Introducing Sonorous.js: Harmonizing Web Audio

The eko Devs
Dec 28, 2020 · 5 min read
(Illustration by Itai Raveh)

Web Audio is admittedly very powerful — you can craft an interactive musical journey, influence the ambiance, or recreate an instrument built in the 1920s. Web audio can also be a huge headache.

For starters, the API is low level and complex. For the simple background music or sound effect, web audio can feel like trying to take a sip of water out of a firehose. (For the record, it should stay that way — to build complex audio experiences, you need something that offers a lot of control.) While there are libraries out there that offer abstractions over web audio, we’ve found them old and outdated. A coworker of mine once said, “Whenever an audio plugin related bug is discovered, instead of quickly fixing it and moving on, we need to spend a whole day debugging internal implementation [of our 3rd party library].”

I’m here to say that there’s a new way forward. Over the last six months, I’ve been working on Sonorous- a new open source audio library. Sonorous is easy to use, clear to follow, and built with today’s standards in mind.

Sonorous abstracts the complexity of web audio.

Just to start playing a sound, web audio requires several set up steps.

Sonorous reduces this to 3 lines of code.

Sonorous provides other major advantages other than ease-of-use. If the web audio APIs weren’t tricky enough to understand on their own, there’s the added complexity of each browser implementing the APIs differently. For example, Chrome may allow you to call stop() on a source node before it’s been started, but Safari will throw an error and crash your program. On the other hand, sometimes Safari will fail to initialize an AudioContext but won’t throw an error, and Chrome would. In many browsers now, you are unable to start playing audio without a user interaction first. This is just the tip of the iceberg, but Sonorous handles all of this for you. It’s abstracted by the library, so your code can remain clean and concise.

(Illustration by Itai Raveh)

Before Sonorous, we used Howler as our audio library for many years. It’s the gold standard and has 50k weekly downloads (according to npm). That being said, there have been a lot of changes to JavaScript/the browser, and I wanted to take advantage of that. For one, web audio is now supported in every modern browser, so Sonorous doesn’t deal with HTML5 audio at all. Web audio is superior in every way; HTML5 audio is pretty old and outdated and doesn’t offer all the flexibility that web audio has. I also wanted to leverage the more modular ES6 class structure to create extensible architecture with clear interfaces. Debugging cross-browser issues could be tricky with Howler, but Sonorous’s architecture was designed to make it easy to pinpoint and fix issues. The current implementation could also easily be expanded in the future as web audio features grow.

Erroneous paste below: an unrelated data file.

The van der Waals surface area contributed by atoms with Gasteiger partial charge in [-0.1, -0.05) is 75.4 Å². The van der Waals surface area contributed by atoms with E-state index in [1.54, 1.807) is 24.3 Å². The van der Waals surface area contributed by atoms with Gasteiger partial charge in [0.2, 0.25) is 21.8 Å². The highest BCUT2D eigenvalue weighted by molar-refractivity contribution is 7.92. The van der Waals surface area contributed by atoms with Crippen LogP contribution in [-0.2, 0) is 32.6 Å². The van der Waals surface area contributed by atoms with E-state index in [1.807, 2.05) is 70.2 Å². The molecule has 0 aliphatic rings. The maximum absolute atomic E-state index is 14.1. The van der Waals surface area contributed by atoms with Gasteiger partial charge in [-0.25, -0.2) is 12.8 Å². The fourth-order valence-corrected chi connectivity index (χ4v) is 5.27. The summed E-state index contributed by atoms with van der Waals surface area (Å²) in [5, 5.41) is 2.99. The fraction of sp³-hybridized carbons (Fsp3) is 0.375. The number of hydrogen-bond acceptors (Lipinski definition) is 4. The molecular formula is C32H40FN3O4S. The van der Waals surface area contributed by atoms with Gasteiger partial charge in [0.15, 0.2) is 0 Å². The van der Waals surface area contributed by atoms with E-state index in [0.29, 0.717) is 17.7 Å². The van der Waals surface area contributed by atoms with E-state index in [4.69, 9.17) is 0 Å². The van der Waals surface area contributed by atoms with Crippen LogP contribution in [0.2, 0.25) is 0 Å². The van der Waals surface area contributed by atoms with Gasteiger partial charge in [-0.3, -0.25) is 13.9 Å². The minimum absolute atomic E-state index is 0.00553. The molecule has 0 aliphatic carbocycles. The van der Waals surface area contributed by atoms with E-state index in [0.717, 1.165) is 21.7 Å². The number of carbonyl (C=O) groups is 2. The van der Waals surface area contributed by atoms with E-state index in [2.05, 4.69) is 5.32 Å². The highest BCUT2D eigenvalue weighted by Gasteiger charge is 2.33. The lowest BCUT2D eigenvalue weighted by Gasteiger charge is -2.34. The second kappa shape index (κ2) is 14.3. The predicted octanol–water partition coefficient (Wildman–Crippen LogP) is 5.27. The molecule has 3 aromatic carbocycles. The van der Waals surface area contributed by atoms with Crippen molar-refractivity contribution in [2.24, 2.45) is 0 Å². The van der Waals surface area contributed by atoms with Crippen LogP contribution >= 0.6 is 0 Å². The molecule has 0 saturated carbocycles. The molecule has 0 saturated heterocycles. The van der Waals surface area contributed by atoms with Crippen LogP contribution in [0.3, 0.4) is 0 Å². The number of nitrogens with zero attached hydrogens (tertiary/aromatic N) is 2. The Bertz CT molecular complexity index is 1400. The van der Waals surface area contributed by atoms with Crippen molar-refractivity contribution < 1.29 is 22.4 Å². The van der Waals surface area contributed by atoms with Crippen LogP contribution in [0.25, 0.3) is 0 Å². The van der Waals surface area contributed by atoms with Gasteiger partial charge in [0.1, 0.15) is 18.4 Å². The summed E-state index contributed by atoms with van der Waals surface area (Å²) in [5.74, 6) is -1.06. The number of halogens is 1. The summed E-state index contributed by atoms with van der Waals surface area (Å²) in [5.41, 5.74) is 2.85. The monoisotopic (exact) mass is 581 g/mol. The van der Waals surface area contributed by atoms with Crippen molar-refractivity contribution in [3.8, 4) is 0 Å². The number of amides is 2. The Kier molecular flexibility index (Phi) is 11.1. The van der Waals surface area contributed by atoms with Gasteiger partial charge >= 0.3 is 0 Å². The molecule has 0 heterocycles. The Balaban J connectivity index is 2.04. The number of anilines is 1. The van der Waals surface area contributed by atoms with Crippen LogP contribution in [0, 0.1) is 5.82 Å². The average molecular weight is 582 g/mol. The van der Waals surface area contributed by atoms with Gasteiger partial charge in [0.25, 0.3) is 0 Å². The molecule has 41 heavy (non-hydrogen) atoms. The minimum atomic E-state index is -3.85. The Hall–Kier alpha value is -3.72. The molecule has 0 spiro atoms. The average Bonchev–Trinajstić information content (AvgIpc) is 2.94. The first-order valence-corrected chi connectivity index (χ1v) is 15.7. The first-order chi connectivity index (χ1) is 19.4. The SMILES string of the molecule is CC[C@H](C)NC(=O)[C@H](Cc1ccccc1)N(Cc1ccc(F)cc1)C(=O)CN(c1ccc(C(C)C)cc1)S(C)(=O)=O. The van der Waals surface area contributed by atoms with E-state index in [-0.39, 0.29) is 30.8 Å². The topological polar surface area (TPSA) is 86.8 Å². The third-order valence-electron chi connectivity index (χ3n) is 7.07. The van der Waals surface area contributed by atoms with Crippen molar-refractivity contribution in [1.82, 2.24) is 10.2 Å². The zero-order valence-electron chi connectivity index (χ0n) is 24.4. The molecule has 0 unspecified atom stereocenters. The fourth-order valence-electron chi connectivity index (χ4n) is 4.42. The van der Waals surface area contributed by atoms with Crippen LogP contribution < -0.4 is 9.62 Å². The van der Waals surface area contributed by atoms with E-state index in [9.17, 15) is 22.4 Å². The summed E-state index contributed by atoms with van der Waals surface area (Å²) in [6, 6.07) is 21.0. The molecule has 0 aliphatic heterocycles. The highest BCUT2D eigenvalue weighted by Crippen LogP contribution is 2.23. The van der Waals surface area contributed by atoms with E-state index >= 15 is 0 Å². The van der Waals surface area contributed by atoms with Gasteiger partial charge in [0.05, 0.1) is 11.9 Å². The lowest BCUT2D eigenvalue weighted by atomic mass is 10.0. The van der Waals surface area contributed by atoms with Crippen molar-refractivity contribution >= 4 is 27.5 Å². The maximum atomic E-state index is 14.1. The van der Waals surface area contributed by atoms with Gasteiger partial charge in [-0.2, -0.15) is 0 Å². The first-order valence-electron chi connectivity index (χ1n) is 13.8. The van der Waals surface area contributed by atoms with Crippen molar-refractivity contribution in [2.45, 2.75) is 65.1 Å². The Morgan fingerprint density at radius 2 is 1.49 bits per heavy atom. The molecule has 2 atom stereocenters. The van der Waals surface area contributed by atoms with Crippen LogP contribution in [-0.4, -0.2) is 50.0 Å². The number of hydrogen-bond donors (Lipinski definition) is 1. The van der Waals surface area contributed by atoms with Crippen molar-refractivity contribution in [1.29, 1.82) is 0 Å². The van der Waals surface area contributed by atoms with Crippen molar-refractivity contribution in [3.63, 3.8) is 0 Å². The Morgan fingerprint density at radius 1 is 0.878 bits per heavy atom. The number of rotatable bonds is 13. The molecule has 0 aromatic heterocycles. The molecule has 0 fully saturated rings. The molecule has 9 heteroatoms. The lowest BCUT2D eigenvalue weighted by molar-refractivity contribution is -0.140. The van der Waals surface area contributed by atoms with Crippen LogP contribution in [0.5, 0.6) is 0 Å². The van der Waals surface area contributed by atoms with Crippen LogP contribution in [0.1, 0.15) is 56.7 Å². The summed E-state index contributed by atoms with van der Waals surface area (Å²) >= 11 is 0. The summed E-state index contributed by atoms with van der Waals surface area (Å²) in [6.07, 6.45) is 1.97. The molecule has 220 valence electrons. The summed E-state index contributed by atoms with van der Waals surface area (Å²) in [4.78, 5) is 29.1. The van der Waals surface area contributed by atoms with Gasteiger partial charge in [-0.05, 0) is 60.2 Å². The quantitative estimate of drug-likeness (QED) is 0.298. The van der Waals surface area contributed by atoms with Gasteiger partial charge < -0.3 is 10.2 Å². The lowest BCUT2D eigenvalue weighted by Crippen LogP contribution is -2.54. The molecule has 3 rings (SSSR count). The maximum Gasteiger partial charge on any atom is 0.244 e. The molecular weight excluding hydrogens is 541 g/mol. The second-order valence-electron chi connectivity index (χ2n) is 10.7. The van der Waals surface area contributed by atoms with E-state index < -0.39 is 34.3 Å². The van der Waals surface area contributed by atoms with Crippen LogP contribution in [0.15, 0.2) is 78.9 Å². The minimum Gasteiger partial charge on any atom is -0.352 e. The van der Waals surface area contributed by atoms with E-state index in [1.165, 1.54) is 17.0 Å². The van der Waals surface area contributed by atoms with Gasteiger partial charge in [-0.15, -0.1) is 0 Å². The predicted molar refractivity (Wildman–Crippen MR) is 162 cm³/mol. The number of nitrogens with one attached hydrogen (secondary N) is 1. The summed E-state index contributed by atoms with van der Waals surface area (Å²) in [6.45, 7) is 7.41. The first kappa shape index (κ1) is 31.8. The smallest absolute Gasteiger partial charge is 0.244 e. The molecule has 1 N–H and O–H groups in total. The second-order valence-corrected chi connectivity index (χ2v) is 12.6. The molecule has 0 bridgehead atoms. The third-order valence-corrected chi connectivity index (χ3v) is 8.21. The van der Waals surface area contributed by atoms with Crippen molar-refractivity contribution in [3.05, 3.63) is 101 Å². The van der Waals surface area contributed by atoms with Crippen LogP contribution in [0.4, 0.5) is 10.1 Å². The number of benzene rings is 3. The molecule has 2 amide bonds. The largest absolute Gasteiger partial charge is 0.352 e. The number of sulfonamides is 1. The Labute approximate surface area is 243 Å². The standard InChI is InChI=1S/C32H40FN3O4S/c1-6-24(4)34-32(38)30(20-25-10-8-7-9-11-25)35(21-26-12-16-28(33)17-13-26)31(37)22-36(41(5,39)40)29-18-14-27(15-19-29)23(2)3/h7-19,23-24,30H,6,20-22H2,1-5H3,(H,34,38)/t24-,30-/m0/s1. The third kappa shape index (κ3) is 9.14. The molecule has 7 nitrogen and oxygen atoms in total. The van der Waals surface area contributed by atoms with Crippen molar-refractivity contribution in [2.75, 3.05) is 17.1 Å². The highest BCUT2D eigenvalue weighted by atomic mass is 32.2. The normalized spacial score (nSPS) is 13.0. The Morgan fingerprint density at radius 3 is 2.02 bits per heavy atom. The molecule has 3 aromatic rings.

(Illustration by Itai Raveh)

While well-defined architecture is thrilling (to me, at least), I’m more excited to talk about Sonorous’s memory management. Audio buffers, once decoded, can be huge. Unfortunately, audio files must be decoded to be played back. And with Howler, as soon as the sound is loaded, the decoded buffer is kept in memory at runtime. 60 seconds of uncompressed audio translates to 23MB of memory at runtime. If your program contains just 20 minutes’ worth of audio files, all loaded at once, that’s over 460MB of memory, which is more than enough to cause an iOS Safari tab to crash instantly. Sonorous gives you the option of storing the encoded buffer or the decoded buffer when the sound loads. If you store the encoded buffer, it would only be decoded when play() is called. Once the play operation finishes, the decoded buffer would be removed again. There might be a lag before playing if the audio file is large, but this solution offers more control over how much memory this library uses when not playing a sound.

At eko, we integrated Sonorous into our audio plugin. Any sound effects or background music played in any of our videos now come through Sonorous. There’s a simple bridge in place for backwards compatibility- any projects that assume the audio plugin uses Howler will receive a wrapped version of Sonorous that matches the Howler API. The audio plugin also adds functionality on top of Sonorous- the ability to link the sound effect playback to video playback (play when the video plays, pause when the video pauses), the ability to load sound effects relative to when they need to be played in the video, etc. Head to eko.com and watch any video to see Sonorous in action!

Sonorous is an easy to use audio library for the modern age. Whether you’re building a complex game with lots of audio or just adding background music to your website, Sonorous can help you. It hides the complications of working with audio across browsers and is built with the modern browser in mind. If you’re already using Howler, the switch to Sonorous should be pretty painless. Sonorous is just getting started, and I’m excited to share it with you. If you’re as interested in this as I am, feel free to contribute! Sonorous is open source, and we welcome any and all looking to participate in Sonorous going forward.

If you’re curious to learn more, check out the documentation. And if you’d like to see more examples in action, check these out.

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